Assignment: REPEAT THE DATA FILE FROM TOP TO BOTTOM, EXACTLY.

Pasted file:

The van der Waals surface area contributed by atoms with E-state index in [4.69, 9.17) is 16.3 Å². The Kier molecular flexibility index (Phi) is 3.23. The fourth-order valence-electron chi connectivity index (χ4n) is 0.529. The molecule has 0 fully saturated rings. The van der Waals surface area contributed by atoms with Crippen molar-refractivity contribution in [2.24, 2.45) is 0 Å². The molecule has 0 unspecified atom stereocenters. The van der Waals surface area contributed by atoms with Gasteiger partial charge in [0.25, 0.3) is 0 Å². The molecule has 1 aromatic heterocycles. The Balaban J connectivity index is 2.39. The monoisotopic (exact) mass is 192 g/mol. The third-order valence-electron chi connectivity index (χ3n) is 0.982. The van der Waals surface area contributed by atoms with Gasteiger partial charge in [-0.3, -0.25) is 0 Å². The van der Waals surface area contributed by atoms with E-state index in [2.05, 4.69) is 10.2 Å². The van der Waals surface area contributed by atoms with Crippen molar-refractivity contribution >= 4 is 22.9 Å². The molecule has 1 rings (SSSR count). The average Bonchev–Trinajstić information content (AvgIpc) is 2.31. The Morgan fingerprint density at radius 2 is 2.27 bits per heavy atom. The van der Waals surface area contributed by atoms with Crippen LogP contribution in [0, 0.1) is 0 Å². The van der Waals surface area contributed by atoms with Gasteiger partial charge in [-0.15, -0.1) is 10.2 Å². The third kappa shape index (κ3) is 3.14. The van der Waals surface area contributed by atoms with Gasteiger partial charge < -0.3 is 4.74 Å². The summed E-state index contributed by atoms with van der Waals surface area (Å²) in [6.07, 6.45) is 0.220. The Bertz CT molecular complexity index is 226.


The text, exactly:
The van der Waals surface area contributed by atoms with E-state index in [4.69, 9.17) is 16.3 Å². The Kier molecular flexibility index (Phi) is 3.23. The fourth-order valence-electron chi connectivity index (χ4n) is 0.529. The molecule has 0 fully saturated rings. The van der Waals surface area contributed by atoms with Crippen molar-refractivity contribution in [2.24, 2.45) is 0 Å². The molecule has 0 unspecified atom stereocenters. The van der Waals surface area contributed by atoms with Gasteiger partial charge in [0.25, 0.3) is 0 Å². The molecule has 1 aromatic heterocycles. The Balaban J connectivity index is 2.39. The monoisotopic (exact) mass is 192 g/mol. The third-order valence-electron chi connectivity index (χ3n) is 0.982. The van der Waals surface area contributed by atoms with Gasteiger partial charge in [-0.3, -0.25) is 0 Å². The van der Waals surface area contributed by atoms with E-state index in [2.05, 4.69) is 10.2 Å². The van der Waals surface area contributed by atoms with Crippen molar-refractivity contribution >= 4 is 22.9 Å². The molecule has 1 rings (SSSR count). The average Bonchev–Trinajstić information content (AvgIpc) is 2.31. The Morgan fingerprint density at radius 2 is 2.27 bits per heavy atom. The van der Waals surface area contributed by atoms with Crippen LogP contribution in [0, 0.1) is 0 Å². The van der Waals surface area contributed by atoms with Gasteiger partial charge in [-0.15, -0.1) is 10.2 Å². The third kappa shape index (κ3) is 3.14. The van der Waals surface area contributed by atoms with Gasteiger partial charge < -0.3 is 4.74 Å². The summed E-state index contributed by atoms with van der Waals surface area (Å²) in [6.07, 6.45) is 0.220. The Bertz CT molecular complexity index is 226.